By Christine Baldwin | Librarian
Lewis Haight was born in New York. An only child, he was only four-years old when his father died. He remembers going to the closet and looking at his dad’s Marine Corps uniform. While growing up, Lewis enjoyed nature and became quite good at approaching animals without them knowing. He was also on the varsity football, baseball and wrestling teams.
Lewis always knew he wanted to join the U.S. Marine Corps. The day after he graduated from high school, he went to New York City to enlist. In a roomful of new recruits, Lewis was the only one to raise his hand for the Marine Corps. After basic training at Parris Island, South Carolina, instead of getting into the infantry like he wanted, Lewis ended up in communications. His first duty station was at U.S. Marine Corps Air Station, Cherry Point, North Carolina. He was with a top-secret unit along with a lieutenant, and had to hand carry certain classified messages back and forth. It was here that Lewis requested Mast from the inspector general because he wanted to go into combat in Vietnam. He was sent to the 9th Marine Amphibious Brigade in California and ended up in Okinawa, Japan. In late 1966, Lewis requested Mast again and this time was sent to Vietnam with the 2nd Battalion, 3rd Marine, Fox Company. He spent six months aboard the USS Iwo Jima (LPH-2). Then he went to Da Nang and became a squad leader and then a temporary platoon sergeant. When there was an opening at the 1st Reconnaissance Battalion, Lewis joined them. In 1968, he was wounded a couple of times, once with a shattered knee.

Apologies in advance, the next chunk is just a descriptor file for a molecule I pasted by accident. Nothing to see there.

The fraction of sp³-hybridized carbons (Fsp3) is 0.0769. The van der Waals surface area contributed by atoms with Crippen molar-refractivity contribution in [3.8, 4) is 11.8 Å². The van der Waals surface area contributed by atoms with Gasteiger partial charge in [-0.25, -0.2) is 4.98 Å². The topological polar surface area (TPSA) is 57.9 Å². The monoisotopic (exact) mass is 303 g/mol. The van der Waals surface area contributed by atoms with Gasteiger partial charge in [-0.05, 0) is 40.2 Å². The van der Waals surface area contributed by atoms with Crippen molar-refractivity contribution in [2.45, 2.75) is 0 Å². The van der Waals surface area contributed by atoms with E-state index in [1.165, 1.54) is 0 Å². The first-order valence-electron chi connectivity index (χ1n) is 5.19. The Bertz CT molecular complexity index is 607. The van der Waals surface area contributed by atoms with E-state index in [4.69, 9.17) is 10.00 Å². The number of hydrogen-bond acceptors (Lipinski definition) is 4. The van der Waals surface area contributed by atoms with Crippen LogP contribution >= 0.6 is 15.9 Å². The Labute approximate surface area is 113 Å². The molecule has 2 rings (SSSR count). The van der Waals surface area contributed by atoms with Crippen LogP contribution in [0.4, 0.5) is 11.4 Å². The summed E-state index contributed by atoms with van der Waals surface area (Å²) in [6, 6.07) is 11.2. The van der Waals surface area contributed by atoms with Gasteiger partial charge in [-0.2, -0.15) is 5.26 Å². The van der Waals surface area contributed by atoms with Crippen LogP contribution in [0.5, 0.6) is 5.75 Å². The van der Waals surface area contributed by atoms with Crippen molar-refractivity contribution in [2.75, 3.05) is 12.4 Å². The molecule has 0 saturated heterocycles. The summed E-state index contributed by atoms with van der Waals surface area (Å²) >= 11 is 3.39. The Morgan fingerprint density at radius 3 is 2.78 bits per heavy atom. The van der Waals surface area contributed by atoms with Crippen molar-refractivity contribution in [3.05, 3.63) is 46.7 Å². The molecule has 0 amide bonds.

Lewis was sent back to the states to Bethesda Naval Hospital and had two operations. At this point, he was up for Officer Candidate School, but he couldn’t pass the physical due to the knee. He was placed on a temporary duty list and decided to go back to get his undergraduate and later his graduate degree. He was shocked when in two years, he was sent a retirement package. Lewis went to a surgeon friend at an Air Force base who said he could fix the knee. But after another surgery, it still wasn’t stable. The Air Force offered Lewis a Captain’s rank, but he declined it.
After leaving the service, Lewis taught science and coached at a prep school for two years. He then became an assistant football coach at a Division III college. Next, Lewis went into the insurance investment field. In 2015, Lewis came to AFRH-W. With the help of the Daughters of the American Revolution (DAR), who are very active at the Home, he started learning his genealogy. Lewis has one member who was in the Revolutionary War; another who was in two major battles of the Civil War (he has a Congressional Medal of Honor). His father served with the 1st Marine Division in Guadalcanal and was awarded a Purple Heart. Lewis’ bench is located near the flag pole and includes his decorations.